I’ve criticized irreducible complexity and specified complexity as design inferences, so I think I should put forth a positive case for a proper design inference. The design inference I favor is based on background knowledge of intentions.
Consider Dennett’s examples of a laying hen, Pekingese dog, a barn swallow, and a cheetah. The first two were designed by human artificial selection, while the latter two were not. Without background knowledge of human intentions, we wouldn’t be able to tell which were designed and which weren’t. The basic point is that we infer design based on our background knowledge of intentions. But, of course, this inference is fallible, that is, we could have false positives.
Obviously when someone designs something they have an intention or a goal to create something. When Paley sees a watch on the heath, he probably is relying on his background knowledge that humans make such devices and that such devices do not naturally occur. When I see a small hole in my lawn, I infer it was designed by a rodent because of my background knowledge about the intentions of rodents in addition to my belief that holes like that are unlikely to occur naturally.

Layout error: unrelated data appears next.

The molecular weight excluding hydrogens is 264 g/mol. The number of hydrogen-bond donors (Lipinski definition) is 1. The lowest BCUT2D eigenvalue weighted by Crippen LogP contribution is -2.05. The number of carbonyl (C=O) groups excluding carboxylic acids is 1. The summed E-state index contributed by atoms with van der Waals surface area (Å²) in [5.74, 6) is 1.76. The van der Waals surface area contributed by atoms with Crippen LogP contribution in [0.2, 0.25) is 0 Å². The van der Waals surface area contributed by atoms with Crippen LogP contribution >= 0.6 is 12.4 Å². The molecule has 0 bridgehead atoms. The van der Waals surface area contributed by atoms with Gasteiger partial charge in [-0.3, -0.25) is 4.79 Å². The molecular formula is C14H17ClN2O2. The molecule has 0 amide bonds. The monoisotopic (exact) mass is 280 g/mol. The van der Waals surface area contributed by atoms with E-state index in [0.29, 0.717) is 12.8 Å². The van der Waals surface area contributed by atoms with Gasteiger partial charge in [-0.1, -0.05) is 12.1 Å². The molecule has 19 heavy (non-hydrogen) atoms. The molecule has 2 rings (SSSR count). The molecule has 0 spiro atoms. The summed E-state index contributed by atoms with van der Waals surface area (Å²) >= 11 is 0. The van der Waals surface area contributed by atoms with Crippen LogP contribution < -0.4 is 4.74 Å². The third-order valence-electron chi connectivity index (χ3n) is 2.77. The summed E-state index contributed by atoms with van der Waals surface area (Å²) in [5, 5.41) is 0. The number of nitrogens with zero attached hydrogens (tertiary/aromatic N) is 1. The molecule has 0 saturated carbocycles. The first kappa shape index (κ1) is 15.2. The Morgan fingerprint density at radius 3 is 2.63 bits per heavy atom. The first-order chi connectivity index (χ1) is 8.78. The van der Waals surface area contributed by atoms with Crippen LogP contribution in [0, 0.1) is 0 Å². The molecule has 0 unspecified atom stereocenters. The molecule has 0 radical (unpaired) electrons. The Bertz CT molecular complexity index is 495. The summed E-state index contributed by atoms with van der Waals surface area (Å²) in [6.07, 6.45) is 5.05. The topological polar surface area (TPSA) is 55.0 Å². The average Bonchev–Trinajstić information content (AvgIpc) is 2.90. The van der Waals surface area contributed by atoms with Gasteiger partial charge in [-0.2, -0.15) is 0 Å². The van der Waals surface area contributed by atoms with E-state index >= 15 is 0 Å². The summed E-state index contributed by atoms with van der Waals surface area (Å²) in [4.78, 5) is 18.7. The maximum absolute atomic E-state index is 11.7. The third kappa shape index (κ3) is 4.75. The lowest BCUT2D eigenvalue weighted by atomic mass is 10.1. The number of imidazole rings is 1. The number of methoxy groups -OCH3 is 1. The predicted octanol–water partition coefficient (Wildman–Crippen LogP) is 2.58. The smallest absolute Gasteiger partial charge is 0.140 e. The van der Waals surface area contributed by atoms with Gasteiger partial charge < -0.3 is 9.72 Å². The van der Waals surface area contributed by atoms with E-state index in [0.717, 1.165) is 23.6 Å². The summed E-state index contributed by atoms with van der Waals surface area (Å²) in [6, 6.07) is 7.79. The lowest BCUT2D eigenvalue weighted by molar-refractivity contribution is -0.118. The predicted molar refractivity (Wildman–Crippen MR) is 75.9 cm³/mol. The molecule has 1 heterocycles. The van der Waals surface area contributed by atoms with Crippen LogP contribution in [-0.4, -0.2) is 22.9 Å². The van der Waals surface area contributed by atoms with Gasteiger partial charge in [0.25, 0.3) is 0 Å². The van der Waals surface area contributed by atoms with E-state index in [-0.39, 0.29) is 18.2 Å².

When archeologists find arrowheads, they infer it was designed because of background knowledge that humans design tools for hunting. In all these cases it’s also true that our background knowledge holds that watches, certain holes, and arrowheads are surprising assuming mindless natural causes, but that knowledge is not enough to infer design, we also need intentions. A snowflake’s structure was also once surprising, but we don’t infer design. As far as humans being designed, we have no background knowledge about intentions of creatures whose goal is to create humans. Regardless of that point, any design theory would have to beat out our current evolutionary theory; and as far as abiogenesis, the past success of naturalistic research programs give us inductive justification over any supernaturalistic research program.